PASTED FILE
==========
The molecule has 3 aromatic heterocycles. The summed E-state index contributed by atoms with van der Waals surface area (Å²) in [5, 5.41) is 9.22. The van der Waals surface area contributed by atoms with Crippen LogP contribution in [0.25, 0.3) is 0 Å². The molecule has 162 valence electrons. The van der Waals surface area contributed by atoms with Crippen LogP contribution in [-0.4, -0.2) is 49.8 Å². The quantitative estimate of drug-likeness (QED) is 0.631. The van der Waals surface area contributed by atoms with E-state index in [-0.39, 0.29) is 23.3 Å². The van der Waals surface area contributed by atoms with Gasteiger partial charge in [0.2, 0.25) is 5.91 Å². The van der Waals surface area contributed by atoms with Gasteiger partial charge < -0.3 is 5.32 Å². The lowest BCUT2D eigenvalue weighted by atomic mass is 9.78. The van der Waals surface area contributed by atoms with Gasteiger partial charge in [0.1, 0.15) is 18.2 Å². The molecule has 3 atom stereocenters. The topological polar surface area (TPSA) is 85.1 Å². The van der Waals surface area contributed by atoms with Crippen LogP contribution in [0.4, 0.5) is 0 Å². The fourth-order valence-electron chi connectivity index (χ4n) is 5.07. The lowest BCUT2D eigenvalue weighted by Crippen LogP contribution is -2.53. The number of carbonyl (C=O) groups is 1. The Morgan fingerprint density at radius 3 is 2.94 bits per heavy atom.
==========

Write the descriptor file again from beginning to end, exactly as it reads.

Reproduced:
The molecule has 3 aromatic heterocycles. The summed E-state index contributed by atoms with van der Waals surface area (Å²) in [5, 5.41) is 9.22. The van der Waals surface area contributed by atoms with Crippen LogP contribution in [0.25, 0.3) is 0 Å². The molecule has 162 valence electrons. The van der Waals surface area contributed by atoms with Crippen LogP contribution in [-0.4, -0.2) is 49.8 Å². The quantitative estimate of drug-likeness (QED) is 0.631. The van der Waals surface area contributed by atoms with E-state index in [-0.39, 0.29) is 23.3 Å². The van der Waals surface area contributed by atoms with Gasteiger partial charge in [0.2, 0.25) is 5.91 Å². The van der Waals surface area contributed by atoms with Gasteiger partial charge < -0.3 is 5.32 Å². The lowest BCUT2D eigenvalue weighted by atomic mass is 9.78. The van der Waals surface area contributed by atoms with Gasteiger partial charge in [0.1, 0.15) is 18.2 Å². The molecule has 3 atom stereocenters. The topological polar surface area (TPSA) is 85.1 Å². The van der Waals surface area contributed by atoms with Crippen LogP contribution in [0.4, 0.5) is 0 Å². The fourth-order valence-electron chi connectivity index (χ4n) is 5.07. The lowest BCUT2D eigenvalue weighted by Crippen LogP contribution is -2.53. The number of carbonyl (C=O) groups is 1. The Morgan fingerprint density at radius 3 is 2.94 bits per heavy atom.